For my Texan family, anything is an opportunity to barbecue: a long weekend, some good weather, or just a good day in general. For years, a barbecue has been our simple way to get our loved ones together — and there wouldn’t be much planning involved.
We’d have an invitation sent around with a date and a suggested time, and that’s about it. Yet after years of barbecues, questions like “who’s coming again?” and “can someone send me the group photos?” still circled the picnic table. Somehow we didn’t have a system for our tradition, which got frustrating when we started having more guests than space.
I decided to do something about it. Encouraged by memories of our growing tradition (and the chance to become the favorite grandchild), I started researching tools to plan family gatherings. Thanks to lessons from Google’s Applied Digital Skills program, I’ve learned how to add some coordination to our barbecues. Now, I can easily keep track of plans and many of my family’s memories using some of my favorite apps in Google Workspace. Here’s how to do it when you’re planning your own family barbecue or reunion picnic.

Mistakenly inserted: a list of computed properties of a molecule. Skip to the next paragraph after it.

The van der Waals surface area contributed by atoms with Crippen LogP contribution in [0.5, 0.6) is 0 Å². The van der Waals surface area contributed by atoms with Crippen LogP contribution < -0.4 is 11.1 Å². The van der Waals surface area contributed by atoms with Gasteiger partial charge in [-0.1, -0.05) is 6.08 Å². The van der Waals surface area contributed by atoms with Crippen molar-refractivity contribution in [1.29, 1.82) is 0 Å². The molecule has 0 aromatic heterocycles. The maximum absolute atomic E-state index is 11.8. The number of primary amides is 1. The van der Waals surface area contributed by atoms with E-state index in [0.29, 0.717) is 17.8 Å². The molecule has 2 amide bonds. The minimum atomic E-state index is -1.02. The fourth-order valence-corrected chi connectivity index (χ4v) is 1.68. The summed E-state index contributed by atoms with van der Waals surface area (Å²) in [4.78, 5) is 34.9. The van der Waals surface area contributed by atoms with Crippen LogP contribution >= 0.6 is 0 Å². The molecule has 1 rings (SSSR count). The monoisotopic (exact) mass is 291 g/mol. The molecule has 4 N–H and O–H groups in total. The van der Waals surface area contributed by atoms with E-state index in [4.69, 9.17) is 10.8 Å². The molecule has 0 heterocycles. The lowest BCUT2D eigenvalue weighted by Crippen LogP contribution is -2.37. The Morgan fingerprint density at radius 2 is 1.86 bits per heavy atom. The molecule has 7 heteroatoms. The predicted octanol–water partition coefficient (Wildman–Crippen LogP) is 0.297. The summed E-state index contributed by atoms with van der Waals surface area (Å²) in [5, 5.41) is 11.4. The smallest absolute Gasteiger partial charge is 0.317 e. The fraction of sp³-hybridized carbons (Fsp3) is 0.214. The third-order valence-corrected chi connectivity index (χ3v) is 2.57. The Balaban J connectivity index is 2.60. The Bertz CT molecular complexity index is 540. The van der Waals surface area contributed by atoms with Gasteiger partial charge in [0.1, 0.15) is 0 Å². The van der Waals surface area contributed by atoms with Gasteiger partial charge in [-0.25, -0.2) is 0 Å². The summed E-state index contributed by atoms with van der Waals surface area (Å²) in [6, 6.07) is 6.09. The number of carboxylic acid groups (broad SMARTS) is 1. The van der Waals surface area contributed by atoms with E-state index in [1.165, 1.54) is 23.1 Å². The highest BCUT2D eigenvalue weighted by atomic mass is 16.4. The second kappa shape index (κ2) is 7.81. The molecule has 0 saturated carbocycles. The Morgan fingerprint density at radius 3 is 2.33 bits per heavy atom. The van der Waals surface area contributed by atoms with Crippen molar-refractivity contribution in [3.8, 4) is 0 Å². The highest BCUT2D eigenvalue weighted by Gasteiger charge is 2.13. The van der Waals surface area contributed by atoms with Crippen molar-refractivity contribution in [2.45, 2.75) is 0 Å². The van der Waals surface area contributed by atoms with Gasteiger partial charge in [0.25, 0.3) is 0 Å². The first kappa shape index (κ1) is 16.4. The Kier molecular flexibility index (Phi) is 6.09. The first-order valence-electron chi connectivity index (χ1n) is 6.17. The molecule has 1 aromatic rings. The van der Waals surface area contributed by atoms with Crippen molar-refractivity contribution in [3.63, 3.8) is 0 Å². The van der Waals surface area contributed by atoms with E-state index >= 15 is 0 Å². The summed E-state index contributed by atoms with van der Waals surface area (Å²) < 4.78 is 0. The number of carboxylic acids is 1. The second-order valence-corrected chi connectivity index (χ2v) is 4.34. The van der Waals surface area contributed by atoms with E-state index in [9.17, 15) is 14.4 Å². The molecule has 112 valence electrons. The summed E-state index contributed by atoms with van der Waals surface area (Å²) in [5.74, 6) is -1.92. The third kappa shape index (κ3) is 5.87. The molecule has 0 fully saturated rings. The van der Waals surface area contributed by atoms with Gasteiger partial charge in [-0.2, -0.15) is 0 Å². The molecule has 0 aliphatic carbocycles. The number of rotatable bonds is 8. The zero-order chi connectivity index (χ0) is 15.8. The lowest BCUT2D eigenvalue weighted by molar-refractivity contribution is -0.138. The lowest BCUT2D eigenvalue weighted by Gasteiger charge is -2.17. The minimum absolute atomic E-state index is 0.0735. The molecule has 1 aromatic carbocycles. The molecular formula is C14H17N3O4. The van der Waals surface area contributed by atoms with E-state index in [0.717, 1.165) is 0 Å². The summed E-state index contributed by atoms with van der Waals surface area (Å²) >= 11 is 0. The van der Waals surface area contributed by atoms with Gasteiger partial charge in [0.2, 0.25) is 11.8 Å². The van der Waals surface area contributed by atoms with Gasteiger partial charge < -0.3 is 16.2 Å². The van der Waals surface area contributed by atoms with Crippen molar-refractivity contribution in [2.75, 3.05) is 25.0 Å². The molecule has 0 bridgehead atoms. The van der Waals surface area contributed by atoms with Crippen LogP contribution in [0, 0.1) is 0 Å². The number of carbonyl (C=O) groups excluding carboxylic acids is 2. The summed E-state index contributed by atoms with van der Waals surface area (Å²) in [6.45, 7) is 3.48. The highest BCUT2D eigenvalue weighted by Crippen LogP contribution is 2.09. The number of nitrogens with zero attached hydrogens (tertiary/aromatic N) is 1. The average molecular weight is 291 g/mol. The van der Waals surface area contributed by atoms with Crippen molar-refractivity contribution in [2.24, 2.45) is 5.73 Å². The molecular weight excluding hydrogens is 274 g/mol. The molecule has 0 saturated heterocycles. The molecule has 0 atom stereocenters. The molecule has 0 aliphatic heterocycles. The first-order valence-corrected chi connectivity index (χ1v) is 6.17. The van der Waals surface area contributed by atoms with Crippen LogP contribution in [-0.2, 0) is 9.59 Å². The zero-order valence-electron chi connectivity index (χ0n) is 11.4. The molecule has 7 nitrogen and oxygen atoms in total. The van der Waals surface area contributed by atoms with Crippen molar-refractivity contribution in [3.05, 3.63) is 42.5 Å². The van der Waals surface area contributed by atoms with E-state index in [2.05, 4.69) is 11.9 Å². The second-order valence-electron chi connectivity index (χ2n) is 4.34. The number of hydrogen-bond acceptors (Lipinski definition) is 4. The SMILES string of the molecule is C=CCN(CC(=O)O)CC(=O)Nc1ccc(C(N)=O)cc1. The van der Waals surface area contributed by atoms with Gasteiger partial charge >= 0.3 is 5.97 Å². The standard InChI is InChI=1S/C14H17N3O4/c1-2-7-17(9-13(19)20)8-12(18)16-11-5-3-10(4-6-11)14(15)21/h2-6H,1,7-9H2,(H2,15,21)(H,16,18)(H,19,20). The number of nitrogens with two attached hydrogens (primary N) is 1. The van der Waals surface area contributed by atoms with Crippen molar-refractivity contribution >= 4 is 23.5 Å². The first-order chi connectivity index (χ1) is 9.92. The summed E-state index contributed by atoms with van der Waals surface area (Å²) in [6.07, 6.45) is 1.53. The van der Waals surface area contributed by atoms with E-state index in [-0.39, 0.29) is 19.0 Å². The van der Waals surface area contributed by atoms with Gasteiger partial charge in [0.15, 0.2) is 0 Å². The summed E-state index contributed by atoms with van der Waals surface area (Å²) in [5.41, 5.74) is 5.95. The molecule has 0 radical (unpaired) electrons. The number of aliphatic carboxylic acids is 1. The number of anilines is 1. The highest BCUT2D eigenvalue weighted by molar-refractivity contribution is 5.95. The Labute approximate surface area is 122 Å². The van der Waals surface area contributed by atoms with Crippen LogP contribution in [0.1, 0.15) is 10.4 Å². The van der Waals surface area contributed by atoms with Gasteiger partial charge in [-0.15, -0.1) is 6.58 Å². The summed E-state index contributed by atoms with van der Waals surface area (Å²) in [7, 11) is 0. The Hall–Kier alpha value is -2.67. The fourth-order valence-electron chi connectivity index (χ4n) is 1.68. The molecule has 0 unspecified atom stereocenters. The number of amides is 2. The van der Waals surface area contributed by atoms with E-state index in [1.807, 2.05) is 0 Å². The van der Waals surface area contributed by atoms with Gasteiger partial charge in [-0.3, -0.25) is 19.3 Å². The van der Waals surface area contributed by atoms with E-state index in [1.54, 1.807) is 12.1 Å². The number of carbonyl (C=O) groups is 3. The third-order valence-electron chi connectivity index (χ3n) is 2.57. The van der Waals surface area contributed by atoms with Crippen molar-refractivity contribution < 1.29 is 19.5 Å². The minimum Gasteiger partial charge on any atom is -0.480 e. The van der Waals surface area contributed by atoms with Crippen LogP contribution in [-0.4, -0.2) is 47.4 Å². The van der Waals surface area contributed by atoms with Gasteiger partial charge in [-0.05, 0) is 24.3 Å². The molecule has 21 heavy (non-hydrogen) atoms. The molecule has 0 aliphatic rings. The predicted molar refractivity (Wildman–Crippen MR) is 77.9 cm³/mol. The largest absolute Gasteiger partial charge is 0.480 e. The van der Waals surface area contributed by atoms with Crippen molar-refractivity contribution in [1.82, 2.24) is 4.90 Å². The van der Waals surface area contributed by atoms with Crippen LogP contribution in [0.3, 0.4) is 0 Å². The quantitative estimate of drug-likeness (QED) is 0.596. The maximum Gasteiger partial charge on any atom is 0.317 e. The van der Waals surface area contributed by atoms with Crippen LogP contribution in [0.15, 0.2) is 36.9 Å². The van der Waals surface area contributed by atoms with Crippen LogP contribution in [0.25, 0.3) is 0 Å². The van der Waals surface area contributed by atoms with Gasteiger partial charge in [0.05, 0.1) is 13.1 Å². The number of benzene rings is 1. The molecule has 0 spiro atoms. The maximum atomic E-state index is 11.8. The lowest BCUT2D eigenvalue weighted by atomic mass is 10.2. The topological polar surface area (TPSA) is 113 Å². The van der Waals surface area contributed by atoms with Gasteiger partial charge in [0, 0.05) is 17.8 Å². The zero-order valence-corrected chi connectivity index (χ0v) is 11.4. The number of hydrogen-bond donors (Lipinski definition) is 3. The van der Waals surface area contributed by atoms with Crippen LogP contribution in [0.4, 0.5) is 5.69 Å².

Kick off your planning with Google Calendar
The most important part of any family reunion is… family! If it’s your responsibility to invite them, you want to let them know early, even though you might not have all the details finalized. Thankfully, Calendar lets you send modifiable invitations. So if later you decide to hold the picnic in your aunt’s backyard instead of the park, you can easily change the location in the invite and send an email update to guests.
And to make sure you’re on top of everything, Calendar helps you remember events and things on your to-do list through notifications and Google Tasks. To learn how to use both features, I took the Organize Your Day with Google Calendar and Create Task in Calendar lessons. Afterwards, I knew how to customize notifications that only alerted me about an event when it was most helpful for me. I also learned about calendar entries called Tasks that you can use to prompt yourself to remember small things like “pick up groceries for the family reunion.” Like events, you can even make these entries repeat for the tasks that require frequent attention.